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Unformatted text preview: argest spring constant if you had
nothing but the springs themselves?
Problem 10.12 How could you quantitatively measure the spring constant
of a spring if you had no equipment other than a 150-gram mass and a ruler?
Experiment 2: Simple Pendulum
In this experiment, we will show that the angular frequency of oscillation for a pendulum depends
only on its length and on the gravitational constant, g. Figure 10: The pendulum bobs used in Experiment 2. From left to right, they are: plastic, wood,
brass, and aluminum. 96 1. You have been provided with four different possible pendulum bobs to use for this experiment, all of which have the same geometry. They are: wood, brass, aluminum, and plastic.
A picture of the four bobs is shown in Figure 10. The center of mass of each cylindrical bob
is marked on it in pen. Choose one of the bobs and attach it to the end of a 1.5-meter piece
of black nylon string. Clamp this string onto the pendulum apparatus as shown in Figure 5.
Replace the word “material” on the spreadsheet with the type of material of the bob you’ve
chosen (see ﬁgure 10 for material types).
2. The length of the string from the pivot point to the center of mass of the bob () should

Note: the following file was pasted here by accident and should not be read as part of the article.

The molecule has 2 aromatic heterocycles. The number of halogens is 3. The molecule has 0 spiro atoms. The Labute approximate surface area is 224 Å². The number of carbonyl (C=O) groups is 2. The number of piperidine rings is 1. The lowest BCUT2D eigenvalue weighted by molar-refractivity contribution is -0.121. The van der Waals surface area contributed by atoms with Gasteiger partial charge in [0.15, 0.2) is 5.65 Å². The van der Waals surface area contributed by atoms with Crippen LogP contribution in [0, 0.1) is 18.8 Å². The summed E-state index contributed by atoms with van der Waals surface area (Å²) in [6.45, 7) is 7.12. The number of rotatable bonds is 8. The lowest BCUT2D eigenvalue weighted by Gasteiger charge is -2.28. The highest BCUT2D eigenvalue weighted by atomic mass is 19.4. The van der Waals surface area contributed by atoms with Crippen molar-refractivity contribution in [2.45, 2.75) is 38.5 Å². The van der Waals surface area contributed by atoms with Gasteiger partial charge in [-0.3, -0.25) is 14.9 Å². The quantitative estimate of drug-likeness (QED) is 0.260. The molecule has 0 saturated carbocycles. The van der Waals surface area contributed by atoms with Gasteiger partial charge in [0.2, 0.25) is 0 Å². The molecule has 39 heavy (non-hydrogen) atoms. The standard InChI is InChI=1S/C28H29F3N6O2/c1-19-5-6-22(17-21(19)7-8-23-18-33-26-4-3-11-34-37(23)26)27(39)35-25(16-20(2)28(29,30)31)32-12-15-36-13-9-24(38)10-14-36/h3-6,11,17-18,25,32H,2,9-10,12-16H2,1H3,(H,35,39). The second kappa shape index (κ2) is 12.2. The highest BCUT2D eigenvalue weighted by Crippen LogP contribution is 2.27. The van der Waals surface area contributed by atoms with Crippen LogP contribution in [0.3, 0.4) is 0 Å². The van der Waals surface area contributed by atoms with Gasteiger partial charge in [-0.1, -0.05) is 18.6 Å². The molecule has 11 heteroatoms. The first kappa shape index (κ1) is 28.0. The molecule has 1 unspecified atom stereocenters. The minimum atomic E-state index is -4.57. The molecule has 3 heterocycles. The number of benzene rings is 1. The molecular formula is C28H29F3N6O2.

be somewhere between 0.4 and 1.2 meters. Measure this using the steel ruler provided and
record it on your template. Also weigh the bob and record its mass.
3. Use the same LoggerPro setup that you used in Experiment 1.
4. Set the photogate height so that the infrared light beam in the photogate is aligned with the
center of the bob at the bottom of the pendulum’s swing.
5. Record ﬁve successive periods of the pendulum’s oscillation. Copy and paste these into the
appropriate cells in your lab report.
6. Repeat steps 1-5 for ﬁve more different string lengths ranging from 0.4 to 1.2 meters. Try
to space your lengths equally over this interval. You will need to adjust the position of the
clamp holding the pendulum’s string so that the bob passes cleanly through the photogate in
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- Spring '11